Mayor Eric Adams fired more than 1,400 government workers who refused to get vaccinated, the city revealed on Monday — including 36 NYPD personnel, 25 Fire Department workers and 914 Department of Education staffers.
The number had dropped considerably by last Friday’s vaccine mandate deadline as more employees submitted proof of getting at least one shot, City Hall officials said.
At one point last week, officials estimated that 4,000 were on the chopping block.
The number then dropped to around 3,400 — and then to 1,430 firings, officials said.
In one category, there were 2,400 veteran employees on leave without pay who had not opted to extend their health insurance and had not provided proof of vaccination. In the end, 1,428 of those city workers failed to get shots and were fired.
Nearly 1,000 — or 40 percent — provided evidence of getting at least one shot at the 11th hour and returned to work, officials said.
Meanwhile, 1,000 new employees hired beginning in August of last year had initially failed to file paperwork of getting two shots. But in the end, only two failed to get their shots and were fired, officials said.
Adams thanked the overwhelming majority of workers for getting vaxxed.
“City workers served on the frontlines during the pandemic, and by getting vaccinated, they are, once again, showing how they are willing to do the right thing to protect themselves and all New Yorkers,” the mayor said in a statement.
“Our goal was always to vaccinate, not terminate, and city workers stepped up and met the goal placed before them. Out of all the new city employees who received notices two weeks ago, only two who worked last week are no longer employed by the city.
“I’m grateful to all the city workers who continue to serve New Yorkers and ‘Get Stuff Done’ for the greatest city in the world.”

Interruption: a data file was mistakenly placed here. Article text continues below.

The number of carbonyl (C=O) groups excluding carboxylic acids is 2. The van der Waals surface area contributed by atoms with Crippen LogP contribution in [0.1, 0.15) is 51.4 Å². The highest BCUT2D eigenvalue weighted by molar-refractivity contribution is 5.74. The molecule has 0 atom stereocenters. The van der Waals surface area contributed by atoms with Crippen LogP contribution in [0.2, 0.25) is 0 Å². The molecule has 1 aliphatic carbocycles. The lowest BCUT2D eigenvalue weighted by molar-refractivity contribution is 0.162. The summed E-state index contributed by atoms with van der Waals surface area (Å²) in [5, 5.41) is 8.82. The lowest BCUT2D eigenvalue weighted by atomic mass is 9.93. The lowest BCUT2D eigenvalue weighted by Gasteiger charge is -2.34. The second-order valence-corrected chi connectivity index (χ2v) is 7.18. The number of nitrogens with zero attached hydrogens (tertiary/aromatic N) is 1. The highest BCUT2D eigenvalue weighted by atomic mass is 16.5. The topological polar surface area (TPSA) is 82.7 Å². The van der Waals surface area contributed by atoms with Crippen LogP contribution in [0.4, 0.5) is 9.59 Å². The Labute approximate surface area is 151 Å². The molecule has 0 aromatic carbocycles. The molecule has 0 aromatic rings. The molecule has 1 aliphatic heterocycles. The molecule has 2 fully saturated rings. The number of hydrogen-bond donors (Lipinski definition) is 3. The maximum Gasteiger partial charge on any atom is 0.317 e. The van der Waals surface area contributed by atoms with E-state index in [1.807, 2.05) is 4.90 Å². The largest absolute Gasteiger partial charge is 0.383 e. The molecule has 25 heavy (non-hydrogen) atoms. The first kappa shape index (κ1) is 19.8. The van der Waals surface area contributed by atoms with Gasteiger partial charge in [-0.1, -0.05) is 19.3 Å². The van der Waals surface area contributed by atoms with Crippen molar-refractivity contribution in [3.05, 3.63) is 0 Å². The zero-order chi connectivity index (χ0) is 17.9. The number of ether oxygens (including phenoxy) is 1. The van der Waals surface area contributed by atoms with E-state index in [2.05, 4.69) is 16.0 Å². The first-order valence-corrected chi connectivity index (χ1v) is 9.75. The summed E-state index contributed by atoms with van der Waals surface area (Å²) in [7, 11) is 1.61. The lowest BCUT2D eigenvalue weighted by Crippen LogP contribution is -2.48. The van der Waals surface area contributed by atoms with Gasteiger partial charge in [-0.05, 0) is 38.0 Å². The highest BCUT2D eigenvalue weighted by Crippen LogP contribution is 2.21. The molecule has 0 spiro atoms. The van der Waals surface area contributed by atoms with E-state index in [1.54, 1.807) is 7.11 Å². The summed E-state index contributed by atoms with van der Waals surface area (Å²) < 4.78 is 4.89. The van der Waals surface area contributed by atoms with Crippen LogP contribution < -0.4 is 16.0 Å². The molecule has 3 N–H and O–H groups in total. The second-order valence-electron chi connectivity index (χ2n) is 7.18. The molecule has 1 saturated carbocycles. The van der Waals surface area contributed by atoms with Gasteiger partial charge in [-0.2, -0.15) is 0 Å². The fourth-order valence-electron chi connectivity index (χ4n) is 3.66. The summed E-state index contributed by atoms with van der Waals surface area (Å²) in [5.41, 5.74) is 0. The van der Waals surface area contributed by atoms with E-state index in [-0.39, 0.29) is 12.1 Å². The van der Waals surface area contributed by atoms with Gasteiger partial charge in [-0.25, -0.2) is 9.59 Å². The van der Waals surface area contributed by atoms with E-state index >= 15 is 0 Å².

But some union leaders said a single worker getting fired over a vaccine mandate is one too many.
“Workers should not get fired. There are a lot of people who don’t believe in putting this stuff in their bodies,” said Harry Nespoli, president of the Uniformed Sanitationmen’s Association, and head of the Municipal Labor Council.
The embattled NYC Housing Authority lost 101 workers who refused to get vaccinated and 40 Sanitation Department workers were terminated, according to an agency chart provided by the city.
But this is just the first round of fires — there could be many more.
Another 13,044 city workers filed for medical or religious accommodations or exemptions from the vaccination requirement.
More than half of those cases — 7,030 requests for a waiver — have been decided on.
About 70 percent or 4,919 requests for exemptions were denied and 2,118 were approved. But workers can file an appeal.
About 5,000 cops and 500 firefighters were among those who have sought exemptions from the jabs for religious or medical reasons.
The vaccine mandate was initially imposed by former Mayor Bill de Blasio, which Adams kept in place when it took office. Last fall, more than 10,000 workers had not complied.
There are about 400,000 residents who work for the city government agencies.
A federal judge on Friday gave the city the greenlight to ax the anti-vaxxers.